While never winning a national championship, the Kansas State Wildcats have churned out a phenomenal amount of talent. The Wildcats have had at least one player drafted in each of the last 18 years.
That is the second longest streak in the Big 12, behind only one program, Texas. So who were the most electrifying players to put on the purple and silver? Let's go ahead and get this show started.
Special teams are an opportunity for big plays, especially in college football. While David Allen was rarely used as a running back while he was a Wildcat, he was designated as a punt return specialist.
During his career at Kansas State, Allen returned seven punts for touchdowns. Four of those returns came in one season, and that record still stands today.
After college, Allen was signed as an undrafted free agent with the Jacksonville Jaguars from 2003-2004 and played one season with the St. Louis Rams before hanging it up.
Jordy Nelson has a tremendous story, but that is for another article. This walk-on defensive back made the switch to wide receiver after his freshman year and never looked back.
With crisp route-running, phenomenal hands and deceptive speed on the field, Nelson quickly became Josh Freeman's favorite target. He had a breakout season his senior year tallying 122 catches for over 1600 yards and 11 touchdowns.
Nelson also returned two punts for touchdowns in his final year, including this beauty against Texas. Nelson was a second round pick for the Green Bay Packers and was an integral part of their Super Bowl run last year.
Bill Snyder loves dual threat quarterbacks. Kansas State's best teams were all led by a quarterback who could make plays with his arm, as well as in the running game. Ell Roberson was the perfect combination of speed and passing expertise.
In 2003, he had a breakout year which included two single-season records in the Wildcats record books. His passer rating of 142.3 and his 24 passing touchdowns are records that still stand today.
Roberson (along with another player to be named later in this show) was one of the main reasons Kansas State won their first Big 12 championship in 2003.
Unfortunately, controversy not only forced him to sit out the first half of the 2004 Fiesta Bowl, but also cost him his scholarship. Nevertheless, he remains one of the most electrifying players in Wildcat history.
With Ron Prince behind the wheel, the run-first offense Kansas State fans had become accustomed to went out the window, becoming almost non-existent. However, when you've got a darn good quarterback, why not let him do his thing?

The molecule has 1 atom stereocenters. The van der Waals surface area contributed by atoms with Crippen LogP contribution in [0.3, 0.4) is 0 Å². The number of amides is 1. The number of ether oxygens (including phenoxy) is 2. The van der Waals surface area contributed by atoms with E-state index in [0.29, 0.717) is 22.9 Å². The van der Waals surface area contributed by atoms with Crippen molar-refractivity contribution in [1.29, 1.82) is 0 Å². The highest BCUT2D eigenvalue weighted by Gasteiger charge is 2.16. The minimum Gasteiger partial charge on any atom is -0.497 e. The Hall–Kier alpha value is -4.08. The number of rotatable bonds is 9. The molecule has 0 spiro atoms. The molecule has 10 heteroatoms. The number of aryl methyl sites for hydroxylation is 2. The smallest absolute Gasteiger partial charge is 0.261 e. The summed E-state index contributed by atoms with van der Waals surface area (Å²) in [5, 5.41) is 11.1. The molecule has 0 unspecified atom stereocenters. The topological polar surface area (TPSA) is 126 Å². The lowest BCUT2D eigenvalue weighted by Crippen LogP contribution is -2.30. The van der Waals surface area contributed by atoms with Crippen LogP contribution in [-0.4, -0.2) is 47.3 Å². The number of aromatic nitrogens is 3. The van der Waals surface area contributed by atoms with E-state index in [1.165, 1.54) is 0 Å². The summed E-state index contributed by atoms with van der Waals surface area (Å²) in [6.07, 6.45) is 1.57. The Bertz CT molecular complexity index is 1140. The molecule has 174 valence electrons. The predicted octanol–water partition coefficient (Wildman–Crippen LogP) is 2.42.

Josh Freeman came to Kansas State as a highly-touted quarterback out of Missouri. His prototypical size, rocket arm and mobility made him a huge pickup for the Wildcats. Freeman threw for an astounding 3,352 yards in 2007 and 8,078 yards throughout his career, both of which are Kansas State records.
As a freshman, he led Kansas State to a 45-42 upset over the fourth ranked Texas Longhorns, leading Kansas State to a 7-5 record. He was drafted 17th overall by the Tampa Bay Buccaneers and is currently their starting quarterback.
Although Terence Newman holds no records for Kansas State, he was one of the biggest playmakers to play for the Wildcats in recent memory. Newman did it all.
His main position was cornerback, but his incredible speed, jumping ability, soft hands and ball-hawking abilities made him an all-around threat. He played defense, lined up at wide receiver a few times and (surprise) returned kicks and punts for the Wildcats.
One of his most memorable plays as a Wildcat was a 90 yard blocked extra point return for 2 points against the USC Trojans. In the NFL he earned NFC Rookie of the Year in 2003 and has been voted to the Pro Bowl twice. He currently plays for the Dallas Cowboys.
Kansas State has never come closer to a national championship than they did in 1998.
A second half meltdown in the Big 12 Championship Game against the Texas A&M Aggies put the kibosh on the championship hopes. But the main reason the Wildcats were even in contention was quarterback Michael Bishop.
That year he also finished second in the Heisman Trophy voting. Bishop has set the standard for dual-threat quarterbacks in Manhattan.
Every dual-threat recruit that gets picked up inevitably draws comparison to the Blinn College product who took KSU further than any K-State quarterback in history. His tremendous speed, elusiveness and rocket arm plant him firmly in our number two spot.
Darren Sproles tops our list as the most electrifying player in KSU program history. The 5'6" 190 lb. bullet could cut on a dime, break ankles and send players crashing into each other like the stooges.
He currently holds every rushing record at Kansas State. Sproles set the single season rushing record in 2003 with 1,986 yards. He set the single game rushing record when he rushed for 292 yards against Louisiana-Lafayette in 2004.
Sproles finished his career as a Wildcat with 4,979 yards and 40 touchdowns. He finished fifth in the Heisman voting in 2003 and has had a tremendous NFL career with the San Diego Chargers, and now the New Orleans Saints.
Sproles has set the bar extremely high at a university that has churned out a number of good running backs. That is why he has found himself atop the list of the most electrifying players in Kansas State football history.